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Review of Gould's Book of Fish: A Novel in Twelve Fish by

Gould's Book of Fish: A Novel in Twelve Fish

by Richard Flanagan

Britain had some whack ideas. Remember that time they colonized an entire continent with convicts? That was whack.

Gould’s Book of Fish is the epistolary adventure of William Gould, a convict imprisoned on Sarah Island. Somewhere along the way he picked up enough painting skills to become an artist, and he starts painting fish for the island’s science-and-status–obsessed Surgeon instead of working on the chain gang.

I enjoy books (The Luminaries comes to mind) set in this frontier period of the colonization of Australia and New Zealand. Like The Luminaries, this book has a somewhat pretentious structure and style as Flanagan attempts to use Billy Gould to plumb the depths of human suffering and soul-searching. Each chapter is headlined by a particular fish from this book that Gould is working on, and the fish becomes a metaphor for the philosophical ramblings of that instalment in Gould’s life.

Basically this book is an account of Gould’s suffering on Sarah Island, and of the various strange and nonsensical happenings that he witnesses there. Since we’re being told this all from Gould’s perspective, there are some serious unreliable narrator issues here. So it’s not possible to take the events of the story at face value, to say, “this happened,” and use that certainty as the metric by which we can judge Gould’s rambling.

Case in point: the characters of this book aren’t so much people as they are examples of types of excess that afflict the human experience. (This is confirmed, in the most postmodern of ways, by the “afterword” note.) Each character is a facet of Gould’s madness—a madness that might have been exacerbated by his imprisonment but maybe has lurked there all along, lurks beneath all of us.

Two things that I loved about this book.

Firstly, Gould’s narrative voice is rich. It’s one thing to write a book set in a historical period and another thing to write with the voice of someone from that period. Through diction, sentence structure, and punctuation, Flanagan makes Gould’s voice come alive. This makes the book entertaining despite the darkness inherent in Gould’s experiences.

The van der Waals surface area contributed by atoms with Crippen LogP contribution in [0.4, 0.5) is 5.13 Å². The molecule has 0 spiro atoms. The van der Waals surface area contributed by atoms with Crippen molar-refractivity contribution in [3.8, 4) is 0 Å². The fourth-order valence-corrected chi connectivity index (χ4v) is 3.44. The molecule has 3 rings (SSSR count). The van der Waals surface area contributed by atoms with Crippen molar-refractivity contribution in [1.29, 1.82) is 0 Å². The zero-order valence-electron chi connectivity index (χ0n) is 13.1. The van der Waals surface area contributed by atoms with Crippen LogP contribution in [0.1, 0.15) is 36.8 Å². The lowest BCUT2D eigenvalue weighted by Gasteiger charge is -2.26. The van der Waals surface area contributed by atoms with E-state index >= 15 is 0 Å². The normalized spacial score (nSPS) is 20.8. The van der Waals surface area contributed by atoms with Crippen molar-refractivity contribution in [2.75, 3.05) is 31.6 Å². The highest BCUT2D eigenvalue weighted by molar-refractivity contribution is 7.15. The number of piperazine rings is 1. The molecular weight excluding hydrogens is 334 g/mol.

Secondly, just when you think you’ve seen all Flanagan has to offer, he manages to change things up and deliver an even crazier situation. He certainly has imagination, and it shows on every page here. This is a very creative book, and that made it more enjoyable.

So what stops me from singing more than dull praises? Is it the weird ending? The bizarre use of a frame story that Flanagan never returns to (except with one passing reference)? Or the constant parade of deaths, either real or metaphorical, without much in the way of happiness? Gould’s is a very Hobbesian view, mixed in with a certain amount of postmodern irony. Humans are just other animals, full of natural and atavistic urges. We pretend we suppress those urges, but that’s a lie. And that’s apparently the source of our unhappiness.

This is a book that tries to be deep, and I suppose if you are willing to spend the time to study and analyze and prod it, you’ll find those depths. Maybe I’m just growing impatient in my old age. Maybe I’m losing my enjoyment of subtext. Whatever the reason, Gould’s Book of Fish was an adequate way to spend my time. But neither Gould’s voice nor Flanagan’s capacity for storytelling surprises could quite compensate for the almost desultory atmosphere that pervades the text. Maybe this will be the intensely philosophical, brooding text that you have been waiting for—I can’t discount that possibility. It just didn’t speak to me. I know this because I’m not particularly proud of the quality of this review. I could have spent more time talking more deeply about the philosophical underpinnings of this book. I just don’t care enough about it to do so. I’m going to go buy tea now instead.


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